"PLINY’S SORROW" is comprised of nine enigmatic bronzes, eight of which were specifically created for the exhibition. Creten, best known for virtuosic works in kiln-fired ceramics, particularly his flowering Odore di Femmina busts in terracotta, is also a master of lost-wax foundry casting in bronze.
The title is borrowed from the largest work in the exhibition — an eagle-like bird, its giant wings stretched out and broken, its roughly hewn back hollowed out. The totemic monolith, at once heroic and melancholic, obliquely illustrates a passage from Pliny the Younger:
Creten’s sculptures are neither monuments nor anti-monuments: the memorializing, restorative and triumphal power of public art, its ability to make us forget sorrow, remember loss, and celebrate all that is glorious and grand, is at once destabilized and enriched. With each circling, readings abound, meanings proliferate. The eagle, a familiar figure in Creten’s oeuvre, resonates with symbolic and political charge, and with pathos. Solid and imposing from the front, rising majestically on a classically turned base to a height of four and half meters and equally wide, yet seen from another angle, it is mere bulk, a fragile shell, abstracted and worn out."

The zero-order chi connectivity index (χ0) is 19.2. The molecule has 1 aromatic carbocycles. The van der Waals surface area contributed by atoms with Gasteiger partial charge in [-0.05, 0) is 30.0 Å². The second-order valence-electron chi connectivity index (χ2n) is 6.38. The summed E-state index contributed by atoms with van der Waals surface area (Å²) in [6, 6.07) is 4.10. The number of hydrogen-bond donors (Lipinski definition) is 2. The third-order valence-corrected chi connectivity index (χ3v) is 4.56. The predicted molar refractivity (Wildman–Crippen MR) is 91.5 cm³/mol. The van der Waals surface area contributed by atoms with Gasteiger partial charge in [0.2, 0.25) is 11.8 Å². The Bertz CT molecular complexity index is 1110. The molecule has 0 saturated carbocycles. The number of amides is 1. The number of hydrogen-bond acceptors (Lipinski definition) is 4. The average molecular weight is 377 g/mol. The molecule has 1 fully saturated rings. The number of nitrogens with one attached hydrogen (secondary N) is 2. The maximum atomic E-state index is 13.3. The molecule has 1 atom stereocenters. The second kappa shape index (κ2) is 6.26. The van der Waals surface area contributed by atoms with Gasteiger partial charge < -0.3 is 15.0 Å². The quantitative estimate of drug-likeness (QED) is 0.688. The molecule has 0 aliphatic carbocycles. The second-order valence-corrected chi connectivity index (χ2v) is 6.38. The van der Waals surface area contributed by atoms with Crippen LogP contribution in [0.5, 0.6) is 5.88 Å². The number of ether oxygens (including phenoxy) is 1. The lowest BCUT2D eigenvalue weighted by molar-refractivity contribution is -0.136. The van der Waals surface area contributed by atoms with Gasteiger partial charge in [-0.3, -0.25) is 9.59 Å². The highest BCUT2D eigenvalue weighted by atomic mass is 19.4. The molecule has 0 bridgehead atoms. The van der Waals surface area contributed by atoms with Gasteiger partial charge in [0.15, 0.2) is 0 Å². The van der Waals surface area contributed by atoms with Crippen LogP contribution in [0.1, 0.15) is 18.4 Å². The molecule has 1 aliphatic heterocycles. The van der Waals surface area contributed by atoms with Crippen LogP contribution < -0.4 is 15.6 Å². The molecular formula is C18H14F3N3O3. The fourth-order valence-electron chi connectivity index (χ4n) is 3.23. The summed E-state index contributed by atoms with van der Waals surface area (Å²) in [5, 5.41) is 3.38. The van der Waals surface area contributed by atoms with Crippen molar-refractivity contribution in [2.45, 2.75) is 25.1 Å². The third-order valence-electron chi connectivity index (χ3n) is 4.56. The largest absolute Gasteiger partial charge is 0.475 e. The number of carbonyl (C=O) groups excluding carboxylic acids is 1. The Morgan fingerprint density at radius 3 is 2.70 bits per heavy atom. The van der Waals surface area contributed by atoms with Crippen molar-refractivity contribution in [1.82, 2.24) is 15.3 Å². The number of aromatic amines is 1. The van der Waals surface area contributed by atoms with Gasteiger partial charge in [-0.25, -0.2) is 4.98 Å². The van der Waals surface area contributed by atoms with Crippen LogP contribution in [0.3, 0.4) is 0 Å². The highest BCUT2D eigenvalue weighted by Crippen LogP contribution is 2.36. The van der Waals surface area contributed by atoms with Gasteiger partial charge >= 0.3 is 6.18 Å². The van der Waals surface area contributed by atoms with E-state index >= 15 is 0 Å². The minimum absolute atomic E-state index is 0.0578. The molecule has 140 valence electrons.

Press Release - Almine Rech Gallery